Since the roll-out of BloodNet began, additional functionality has been added, including a fate module that allows hospitals to record transfers and discards and make inventory management decisions based on evidence.

Mr Kruger said about 80 to 85 per cent of hospitals are now using this module, and the organisation was also moving into using video conferencing and remote desktop functionality to do remote training on how to use the system.

Also on the drawing board is designing interfaces with commonly used laboratory information systems. The NBA is currently trialling an interface with WA's PathWest service, and next month will begin interfacing with the Hunter New England eBlood system, Mr Kruger said.

“That interface will basically do all of the information processing backwards and forwards,” he said. “It will be a nice neat step for people who are receipting because they receipt into BloodNet, and the information passes straight through the lab information management interface, putting in all of the different details it can into their system, and then they only have to update the unique elements of their system.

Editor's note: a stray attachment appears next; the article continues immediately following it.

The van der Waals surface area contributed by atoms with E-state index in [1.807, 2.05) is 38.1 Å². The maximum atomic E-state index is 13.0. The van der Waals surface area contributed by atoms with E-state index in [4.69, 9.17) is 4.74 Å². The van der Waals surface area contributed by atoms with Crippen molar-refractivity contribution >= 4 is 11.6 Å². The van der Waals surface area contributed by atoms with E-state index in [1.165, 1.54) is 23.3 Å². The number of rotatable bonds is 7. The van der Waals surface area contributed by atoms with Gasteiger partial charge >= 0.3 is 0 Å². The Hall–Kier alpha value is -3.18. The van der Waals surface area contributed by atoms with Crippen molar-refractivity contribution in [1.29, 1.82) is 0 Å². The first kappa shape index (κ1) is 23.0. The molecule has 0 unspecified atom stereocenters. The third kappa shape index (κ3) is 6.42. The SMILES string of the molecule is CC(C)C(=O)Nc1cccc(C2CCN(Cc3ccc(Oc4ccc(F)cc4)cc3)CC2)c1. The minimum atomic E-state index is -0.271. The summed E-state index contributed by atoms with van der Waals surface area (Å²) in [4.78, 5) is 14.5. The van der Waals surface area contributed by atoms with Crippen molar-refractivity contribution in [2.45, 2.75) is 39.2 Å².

“Part of the proof of concept is also to go to Queensland and work with a system up there called AusLab, and we are now in discussions for an agreement to start that trial. Additionally, some of the private pathology services want to go ahead and do things like this themselves.

“We've identified a whole range of lab information management systems and we are in proof-of-concept trials, but we have to show what the results are to the jurisdictional blood committee before we can make any further proposals.”

Mr McJames said the new operational centre in Canberra will have a range of benefits, not only for the NBA itself but for the blood supply as a whole.